After studying the materials in Chapter 4, answer exam questions 57 to
78.
ASSIGNMENT SUBJECT
Chapter 5 Employment
At the start of Chapter 5, participants should identify the following topics
for study:
* Employee v. independent contractor
* Unemployment compensation
* Workers’ compensation
* Overall limitation of unreasonable compensation
* Unreasonable compensation factors
* Social security retirement benefits
* Social security tax
* Medicare
* Disability
* Americans with Disabilities Act of 1990
Learning Objectives
After reading Chapter 5, participants will be able to:
1. Specify common-law rules used to determine employee status for
FICA and federal income tax withholding, determine FICA and
FUTA taxes including their reporting, and identify unreasonable compensation
issues.
2. Recognize the mechanics of the Social Security system allowing better
retirement planning by:
a. Determining how the system works, who qualifies, and when such
participants are eligible for benefits; and
c. Locating clients’ retirement benefits following a multi-step process.
3. Identify Social Security taxes, their rates, and covered earnings to
determine actual amounts taken from gross pay.
8
4. Determine Medicare Part A and Medicare Part B differences and
what is needed to qualify, and identify the eligibility requirements of
Social Security disability and survivors’ benefits.
After studying the materials in Chapter 5, answer exam questions 79 to
95.
ASSIGNMENT SUBJECT
Chapter 6 Entities & Title
At the start of Chapter 6, participants should identify the following topics
for study:
* Individual ownership & sole proprietorships
* Corporations
* Trusts holding title & business trusts
* Co-tenancy taxation, percentage interests, & partition
* Partnership taxation & recapitalization
* Family partnerships
* Limited liability companies
* Retirement plans
* Custodianship
* Estate
Learning Objectives
After reading Chapter 6, participants will be able to:
1. Identify tax and legal title formats recognizing the distinctions
among these entity formats by:
a. Determining the advantages and disadvantages of holding property
individually and through a sole proprietorship or a corporation
along with associated title pitfalls;
b. Specifying the C corporations groups including the estateplanning
problems associated with each; and
c. Recognizing the advantages that partnerships may have over corporations.
2. Cite the S corporation requirements and tax advantages and disadvantages
particularly those associated with incorporating a farm.
3. Specify the title holding benefits of trusts, co-tenancy, partnerships,
and limited liability companies and the tax characteristics of each,
identify the types of retirement plans used to provide lifetime benefits
to a business owner and to employees, determine how title can be held
on behalf of minors and the tax treatment of custodianships, and specify
the tax treatment of a probate estate.
9
After studying the materials in Chapter 6, answer exam questions 96 to
104.
ASSIGNMENT SUBJECT
Chapter 7 Insurance
At the start of Chapter 7, participants should identify the following topics
for study:
* Homeowner’s, automobile, and disability insurance
* Life insurance
* Annuities
* Buy-sell agreements
* Entity & cross-purchase agreements
* Purchase price & terms
* Community property
* Professional corporations
* S corporations
* Sole shareholder planning
Learning Objectives
After reading Chapter 7, participants will be able to:
1. Identify characteristics of homeowner's, automobile, and disability
insurance and what asset protection they may offer.
2. Specify persons in which rights are placed by life insurance and reasons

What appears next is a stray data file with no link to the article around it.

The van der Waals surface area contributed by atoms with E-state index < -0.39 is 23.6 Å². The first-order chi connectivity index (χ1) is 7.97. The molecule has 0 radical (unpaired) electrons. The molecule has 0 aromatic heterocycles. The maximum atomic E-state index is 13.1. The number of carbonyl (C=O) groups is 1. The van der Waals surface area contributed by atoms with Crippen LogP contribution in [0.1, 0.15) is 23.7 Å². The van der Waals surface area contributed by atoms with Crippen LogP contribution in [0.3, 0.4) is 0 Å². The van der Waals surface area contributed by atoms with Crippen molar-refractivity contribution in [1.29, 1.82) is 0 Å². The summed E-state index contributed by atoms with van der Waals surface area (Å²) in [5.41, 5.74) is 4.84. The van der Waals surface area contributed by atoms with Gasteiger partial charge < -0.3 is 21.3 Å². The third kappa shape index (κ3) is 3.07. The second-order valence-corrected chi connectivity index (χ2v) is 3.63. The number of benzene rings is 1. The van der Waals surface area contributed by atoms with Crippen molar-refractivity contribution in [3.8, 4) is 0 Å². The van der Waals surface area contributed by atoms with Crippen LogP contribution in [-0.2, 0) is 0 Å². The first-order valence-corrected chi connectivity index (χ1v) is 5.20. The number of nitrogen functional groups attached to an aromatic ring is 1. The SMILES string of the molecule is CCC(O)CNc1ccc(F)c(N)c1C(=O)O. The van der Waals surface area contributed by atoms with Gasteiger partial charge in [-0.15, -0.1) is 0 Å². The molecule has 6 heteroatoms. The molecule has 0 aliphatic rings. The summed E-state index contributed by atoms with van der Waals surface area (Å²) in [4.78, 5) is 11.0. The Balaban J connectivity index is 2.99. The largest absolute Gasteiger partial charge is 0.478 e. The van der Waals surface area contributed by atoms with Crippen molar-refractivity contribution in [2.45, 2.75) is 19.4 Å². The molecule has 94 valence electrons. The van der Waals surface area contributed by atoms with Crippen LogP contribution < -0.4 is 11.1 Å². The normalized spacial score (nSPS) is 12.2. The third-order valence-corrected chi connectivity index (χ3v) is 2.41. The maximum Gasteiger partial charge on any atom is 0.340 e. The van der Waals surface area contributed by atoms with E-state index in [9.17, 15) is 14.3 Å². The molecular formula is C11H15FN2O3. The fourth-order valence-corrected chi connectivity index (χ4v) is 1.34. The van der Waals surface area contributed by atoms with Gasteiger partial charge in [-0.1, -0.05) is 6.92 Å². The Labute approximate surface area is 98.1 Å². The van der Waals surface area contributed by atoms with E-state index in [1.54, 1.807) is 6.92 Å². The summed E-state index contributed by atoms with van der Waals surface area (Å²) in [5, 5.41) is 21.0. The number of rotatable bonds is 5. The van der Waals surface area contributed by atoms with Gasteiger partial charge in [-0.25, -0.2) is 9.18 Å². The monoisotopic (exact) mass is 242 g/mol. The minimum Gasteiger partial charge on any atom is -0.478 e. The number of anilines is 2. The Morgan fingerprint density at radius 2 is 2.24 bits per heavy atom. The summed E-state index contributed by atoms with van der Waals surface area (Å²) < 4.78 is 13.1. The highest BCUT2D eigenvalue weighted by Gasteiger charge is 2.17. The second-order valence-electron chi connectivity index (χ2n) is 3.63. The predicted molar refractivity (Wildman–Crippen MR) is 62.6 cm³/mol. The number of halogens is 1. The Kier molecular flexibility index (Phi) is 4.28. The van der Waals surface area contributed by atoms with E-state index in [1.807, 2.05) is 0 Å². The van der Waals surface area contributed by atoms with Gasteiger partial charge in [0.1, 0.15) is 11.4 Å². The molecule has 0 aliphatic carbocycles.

to purchase life insurance and the benefits, uses, and types of life
insurance, identify variables that influence when life insurance is taxable
for federal estate tax purposes, and cite reasons for establishing an
irrevocable life insurance trust in order to achieve several estate tax
planning advantages.
3. Det

Reviews

There are yet no reviews for this product.
The 7 Irrefutable Rules of Small Business Growth - 20 CPE Credit Hours
$59.95
NOT AN ONLINE COURSE! NOT TEXAS COMPLIANT. PLEASE SEE DETAILS. Starting a small business and making it a success isn’t easy. In fact, most small business owners don’t get rich and many fail. This book presents the straight truth on small business success.
Social Security Medicare & Government Pensions - 20 CPE Credit Hours
$59.95
NOT AN ONLINE COURSE! NOT TEXAS COMPLIANT. PLEASE SEE DETAILS. Everyone wants to get the highest possible retirement and pension income – not to mention the best medical coverage. Turn to the completely updated 17th edition of Social Security, Medicare & Government Pensions to discover the benefits you're entitled to
Fraud 101 - 20 CPE Credit Hours
$59.95
NOT AN ONLINE COURSE! NOT TEXAS COMPLIANT. PLEASE SEE DETAILS. Fraud 101, Third Edition serves as an enlightening tool for you, whether you are a business owner or manager, an accountant, auditor or college student who needs to learn about the nature of fraud. In this invaluable guide, you will discover and better un
Bookkeeping for Nonprofits - 20 CPE Credit Hours
$59.95
NOT AN ONLINE COURSE! NOT TEXAS COMPLIANT. PLEASE SEE DETAILS. Bookkeeping for Nonprofits is a hands-on guide that offers nonprofit leaders, managers, and staff the tools they need to create and maintain a complete and accurate set of accounting records. This much-needed resource provides those with little or no book
$99 Unlimited CPE Subscription
$99.00
Our $99 Unlimited CPE Subscription includes 365 Days of Online access to all of the Accounting CPE Credits you need. Subscribers can access discounted Ethics for less than $10/course!

Our CPE Is Accepted In:

 
Our CPE is currently accepted in: AL, AK, AZ, CA, CO, CT, DE, GA, ID, IN, IA, KY, ME, MD, MA, MI, MO, MT, NV, NH, NM, ND, PA, RI, TX, UT, VT, VA, WA, WI, WY

Testimonials

 
Thank you again for responding to me on a Sunday.
Paul CPA
 
 
I already finished about 80 CPE and passed all the quizzes. Highly Appreciated!
Nael CPA
 
 
Thank you very much. Appreciate your prompt response. Have a great day.
Linda CPA
 

Login Form

If you see "invalid token" please press ctrl+shift+R and then login again. (you can Click Here for an explanation)